Fighting these challenges is where the natural rights defense of the Second Amendment proves its worth. Not only is this defense more philosophically consistent with the origins of gun rights in America, but using it actually helps educate Americans on the Second Amendment’s origins. By reawakening citizens to their natural right of self-preservation, and reminding them the Second Amendment ensures, as Sam Adams described, that citizens can protect themselves “in the best manner” they believe, conservatives will find new allies to bolster their efforts to reject the Left’s gun control gambits, and in so doing begin to reclaim freedoms stolen from them by government over the past century. 

The historic rise in gun purchases in 2020, spurred by civil unrest, COVID-19, and a threat of gun control from a potential Democrat victory in November, proves that Americans still cherish their natural right to self-preservation, even if not understanding the full constitutional underpinning for its preservation. For the sake of the future of gun rights in America, conservatives must seize the moment and channel the great Charlton Heston in asserting that Americans will only surrender this God-given right when it is pried “from their cold, dead hands.”

Bob Barr represented Georgia’s Seventh District in the U.S. House of Representatives from 1995 to 2003. He served as the United States Attorney in Atlanta from 1986 to 1990 and was an official with the CIA in the 1970s. He now practices law in Atlanta, Georgia and serves as head of Liberty Guard.


Bob Barr represented Georgia's Seventh District in the U.S. House of Representatives from 1995 to 2003. He served as the United States Attorney in Atlanta from 1986 to 1990 and was an official with the CIA in the 1970s.

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Robb Olmsted Thurston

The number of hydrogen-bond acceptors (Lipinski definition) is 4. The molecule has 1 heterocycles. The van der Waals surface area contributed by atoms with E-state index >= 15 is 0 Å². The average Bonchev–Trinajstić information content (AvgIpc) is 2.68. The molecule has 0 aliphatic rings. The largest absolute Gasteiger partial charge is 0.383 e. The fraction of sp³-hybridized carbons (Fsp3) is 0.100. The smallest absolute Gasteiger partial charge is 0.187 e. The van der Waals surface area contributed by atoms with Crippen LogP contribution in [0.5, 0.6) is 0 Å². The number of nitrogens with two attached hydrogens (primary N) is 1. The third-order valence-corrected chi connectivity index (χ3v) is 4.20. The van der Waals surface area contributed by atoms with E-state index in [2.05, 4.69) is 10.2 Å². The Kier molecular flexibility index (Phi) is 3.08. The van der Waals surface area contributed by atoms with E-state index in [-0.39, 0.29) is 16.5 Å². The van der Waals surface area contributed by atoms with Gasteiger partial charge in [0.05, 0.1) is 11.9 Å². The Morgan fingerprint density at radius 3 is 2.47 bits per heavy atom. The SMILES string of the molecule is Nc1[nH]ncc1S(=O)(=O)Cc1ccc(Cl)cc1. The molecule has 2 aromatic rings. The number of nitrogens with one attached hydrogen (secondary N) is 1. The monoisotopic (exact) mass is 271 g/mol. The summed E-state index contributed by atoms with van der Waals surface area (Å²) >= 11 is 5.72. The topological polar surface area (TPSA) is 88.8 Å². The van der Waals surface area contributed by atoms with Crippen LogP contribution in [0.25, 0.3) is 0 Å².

Robb Olmsted Thurston
9 months ago

There is a major issue with fire-arms possession in our country. Switzerland mandates its citizens to be firearms proficient. And the natural companion of firearms is martial arts of all kinds. Tae Kwan Do is an example. When U.S. citizens are trained in physical education, firearms proficiency, and martial arts proficiency, then we will be safe. A good example of this the organization, “Fruit of Islam.”

BrewDubbs
BrewDubbs
9 months ago

Firearms safety – yeah… so most killings are by mistake, right? The problem really is the criminal aspect and too many people want to defund the police. The police need to be expanded, better protected, and better armed. And the courts need to process gun crimes to the fullest extent of the law.

I agree that every handgun purchase should be made with an affidavit saying they have had some handgun safety training.

Dan Tyree
Dan Tyree
9 months ago
Reply to  BrewDubbs

Enforcement of the laws already on the books. Deal with criminals with illegal guns

murray
murray
9 months ago

Why do so many people not understand how and why the founding fathers wrote the amendment as they did? It was placed in the bill of rights to prevent states from infringing on it.

m b
m b
9 months ago
Reply to  murray

Murray, the 2nd Amendment defends the First Amendment and all of the Constitution for that matter. Those trying to infringe on 2nd Amendment rights need to be impeached, from the top down.

David Baker
David Baker
9 months ago